Penn divers are twisting and turning
February 21, 2012, 10:09 pm·
Michael Chien | DP
Record-breaking is not a new theme for Penn men’s swimming and diving this year — and senior diver Jeff Cragg is no exception.
Cragg, who on February 4th bested his father’s three-meter record that dates back to 1974, is bringing a lot of attention to diving.
“I’ve heard that diving is usually the time in the meet when people get out of the pool and take a break and I’ve heard more comments about wanting to stay and watch the diving because it has been so good,” said Rob Cragg, Penn’s diving coach and Jeff’s father.
Diving plays a pivotal role in the fate of scored meets, and the much-improved diving program over the past four years demonstrates its impact.
Whereas the trio of Cragg, senior Alex Marple and sophomore Will Hartje were instrumental in close wins against Dartmouth and UMBC, four years ago the Quakers had just one consistent diver in Aaron Levy, who often struggled to contribute significant points.
“The men’s diving team this past year has been phenomenal. The past four years they’ve done a great job,” head coach Mike Schnur said. “We would have lost a bunch more meets without them. They’ve really been instrumental in our success.”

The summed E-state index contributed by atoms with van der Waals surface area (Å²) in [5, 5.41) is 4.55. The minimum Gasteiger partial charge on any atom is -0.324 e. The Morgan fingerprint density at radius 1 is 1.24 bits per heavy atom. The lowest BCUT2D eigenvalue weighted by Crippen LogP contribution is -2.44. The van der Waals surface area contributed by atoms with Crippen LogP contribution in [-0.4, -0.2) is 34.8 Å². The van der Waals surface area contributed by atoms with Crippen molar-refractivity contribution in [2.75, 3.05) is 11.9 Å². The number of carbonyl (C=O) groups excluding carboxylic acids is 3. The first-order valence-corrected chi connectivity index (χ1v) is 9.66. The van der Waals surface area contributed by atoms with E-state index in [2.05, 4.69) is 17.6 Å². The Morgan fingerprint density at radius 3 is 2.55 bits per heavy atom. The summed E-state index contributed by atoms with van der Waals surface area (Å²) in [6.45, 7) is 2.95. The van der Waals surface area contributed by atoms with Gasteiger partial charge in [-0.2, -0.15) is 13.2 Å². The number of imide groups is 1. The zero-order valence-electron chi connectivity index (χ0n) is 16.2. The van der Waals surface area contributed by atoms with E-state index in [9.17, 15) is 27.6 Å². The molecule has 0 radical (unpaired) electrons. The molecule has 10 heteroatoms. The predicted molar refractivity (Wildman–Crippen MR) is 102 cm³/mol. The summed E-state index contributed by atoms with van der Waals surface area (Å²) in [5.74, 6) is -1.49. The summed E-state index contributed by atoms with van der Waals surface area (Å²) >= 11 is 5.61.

Diving accounts for two events in a meet and in championships. In a normal meet, there are twelve individual swimming events, two individual diving events and two relays.
“[Diving] is two of 16 events in a meet and in championships it’s two events also and it can be a big help,” Schnur said.
In simplest terms, diving marks come from the judges’ scores added up and multiplied by the degree of difficulty of the dive, “so the harder the dives you perform, the higher your score is going to be,” Schnur said.
Looking to the future of diving, it is hard to imagine such success without the expertise of Cragg and Marple, who both will graduate in the spring. Hartje will have to step up next year, after being unable to finish this season due to appendicitis.
“I know [Hartje] is going to come back even stronger for next year and just really try to kill it and be the next leader of the team,” the younger Cragg said. “That will be great to see what he can do.”
Schnur agreed, adding that they are “going to have an awfully difficult time replacing Jeff and Alex next year.”
Before turning the main focus to next season, the diving team must make it through the Ivy League Championships. The main goal is to prepare to place as high as possible, both to benefit the team and fulfill personal goals.
“After all the records are broken, then as far as the actual number is concerned, I don’t really have anything in mind,” Jeff said. “I’m just going to try to dive as well as possible and kick everybody else’s butt in the Ivy League.”